Granted, sitting in the shade is a better option than sitting under direct sun, but it's not a substitute for sunscreen, cautions Dr. Zeichner. "UV rays reflect off the surfaces around you, especially when you're near a body of water." In other words, the rays are reaching you, even under an umbrella. In fact, a study published in JAMA Dermatology found that people sitting under a beach umbrella without sunscreen were more likely to burn than those in the sun who were wearing sunscreen. Rather than relying solely on shade, consider it only a part of your sun protection arsenal. "Seek shade, wear protective clothing, and, of course, be diligent about sunscreen application," advises Dr. Zeichner. (See also: Smart SPF Products That Aren't Sunscreen)
Myth: It's better to use a cream sunscreen than a spray.
All sunscreen formulas—creams, lotions, sprays, sticks—will work equally well if used correctly, according to Dr. Zeichner. (So, how does sunscreen work, exactly? More details to come.) But you can't just spray a cloud of sunscreen across your body or haphazardly swipe on a stick: "You have to put a little concerted effort into your application technique," he adds. Consider his helpful guidelines: For sprays, hold the bottle an inch away from your body and spray for one to two seconds per area or until skin is glistening, then rub in thoroughly. Prefer sticks? Rub back and forth across each spot four times to deposit an adequate amount of product. (Related: The Best Spray Sunscreens That Won't Dry Out Your Skin)
Speaking of sunscreen application, it's essential that you apply before going outdoors because it takes about 15 minutes for your skin the absorb the sunscreen and, thus, be protected. But this isn't a one-and-done situation—you need to apply sunscreen throughout the day, too. So, how long does sunscreen last? It depends: As a general rule, you should swipe on more sunscreen every two hours, according to the AAD. Sweating or swimming? Then you should reapply more often, even if the product is water-resistant.
Myth: All sunscreens work the same way.
In order to answer the question, "how does sunscreen work?" you first need to know that sunscreens are split into two categories: chemical and physical. The former includes ingredients such as oxybenzone, avobenzone, and octisalate, which work by absorbing harmful radiation to dissipate it. Chemical sunscreen also tends to be easier to rub in without leaving a white residue. Physical sunscreens, on the other hand, "work like a shield" such that they sit on the surface of your skin and, with help from ingredients such as zinc oxide and titanium dioxide, deflect the sun's harmful rays, according to the AAD.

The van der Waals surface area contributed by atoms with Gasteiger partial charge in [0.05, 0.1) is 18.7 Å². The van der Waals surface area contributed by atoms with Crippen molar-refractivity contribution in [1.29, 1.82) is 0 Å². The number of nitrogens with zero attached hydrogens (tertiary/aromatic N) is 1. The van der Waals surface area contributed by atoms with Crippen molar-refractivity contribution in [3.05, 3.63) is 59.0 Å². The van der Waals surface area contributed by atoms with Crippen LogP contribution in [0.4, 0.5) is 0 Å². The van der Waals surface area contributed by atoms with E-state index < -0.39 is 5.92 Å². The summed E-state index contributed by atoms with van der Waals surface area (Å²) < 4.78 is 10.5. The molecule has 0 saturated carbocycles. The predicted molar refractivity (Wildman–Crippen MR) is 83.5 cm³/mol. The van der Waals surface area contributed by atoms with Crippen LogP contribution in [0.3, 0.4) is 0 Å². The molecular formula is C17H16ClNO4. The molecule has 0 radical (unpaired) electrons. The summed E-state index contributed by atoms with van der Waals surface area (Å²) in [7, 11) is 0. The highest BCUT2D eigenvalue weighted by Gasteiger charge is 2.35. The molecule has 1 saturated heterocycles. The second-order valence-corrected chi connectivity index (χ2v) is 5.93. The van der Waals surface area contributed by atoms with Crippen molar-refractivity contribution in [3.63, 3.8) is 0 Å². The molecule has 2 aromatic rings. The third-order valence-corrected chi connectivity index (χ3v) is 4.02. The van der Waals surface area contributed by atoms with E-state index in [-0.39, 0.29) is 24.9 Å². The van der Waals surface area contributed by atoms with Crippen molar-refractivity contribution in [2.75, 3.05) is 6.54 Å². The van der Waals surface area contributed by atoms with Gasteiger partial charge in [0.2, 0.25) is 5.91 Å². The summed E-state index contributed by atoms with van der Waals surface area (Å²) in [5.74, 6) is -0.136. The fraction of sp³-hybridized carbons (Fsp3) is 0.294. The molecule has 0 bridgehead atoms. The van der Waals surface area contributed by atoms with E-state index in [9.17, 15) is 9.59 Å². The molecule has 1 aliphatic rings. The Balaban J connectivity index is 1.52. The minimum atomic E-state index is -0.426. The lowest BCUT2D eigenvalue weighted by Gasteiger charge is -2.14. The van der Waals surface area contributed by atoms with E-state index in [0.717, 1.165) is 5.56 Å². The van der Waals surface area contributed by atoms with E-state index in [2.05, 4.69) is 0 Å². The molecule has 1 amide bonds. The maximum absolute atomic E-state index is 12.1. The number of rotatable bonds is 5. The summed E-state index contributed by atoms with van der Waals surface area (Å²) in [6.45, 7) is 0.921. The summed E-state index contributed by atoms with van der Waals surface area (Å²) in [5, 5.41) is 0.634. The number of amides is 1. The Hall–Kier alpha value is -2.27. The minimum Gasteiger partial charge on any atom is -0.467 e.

Sunscreen vs. Sunblock
Now that you understand the basics of how sunscreen works, it's time to tackle another oft-confused topic: sunscreen vs. sunblock. In theory, sunscreen absorbs UV rays and scatters them before they have the chance to damage your skin (i.e. chemical formula) while sunblock sits on the top of your skin and quite literally blocks and deflects the rays (i.e. physical formula). But back in 2011, the FDA ruled that any and all sun protection products, regardless of the ingredients they use, could only be called sunscreens. So, while people may still use the two terms interchangeably, technically speaking, there is no such thing as sunblock.
Whether you opt for a chemical or physical formula really boils down to a matter of personal preference: chemical ones tend to feel lighter, while physical formulas are a good option for people with sensitive skin. That being said, chemical sunscreens have come under scrutiny as of late, thanks to recent research conducted by the FDA that found that six common chemical sunscreen ingredients were absorbed into the blood at levels higher than the agency's safety threshold. It's unnerving to say the least, but it doesn't necessarily mean that these ingredients are unsafe—just that further research needs to be done. Unfortunately, however, that's not the only negative impact chemical sunscreens can cause. Research suggests that oxybenzone, one of the most commonly used ingredients in chemical formulas, can be damaging or "toxic" to coral reefs. This is just one more reason why natural or mineral sunscreens have continued to gain popularity and interest. (See also: Does Natural Sunscreen Hold Up Against Regular Sunscreen?)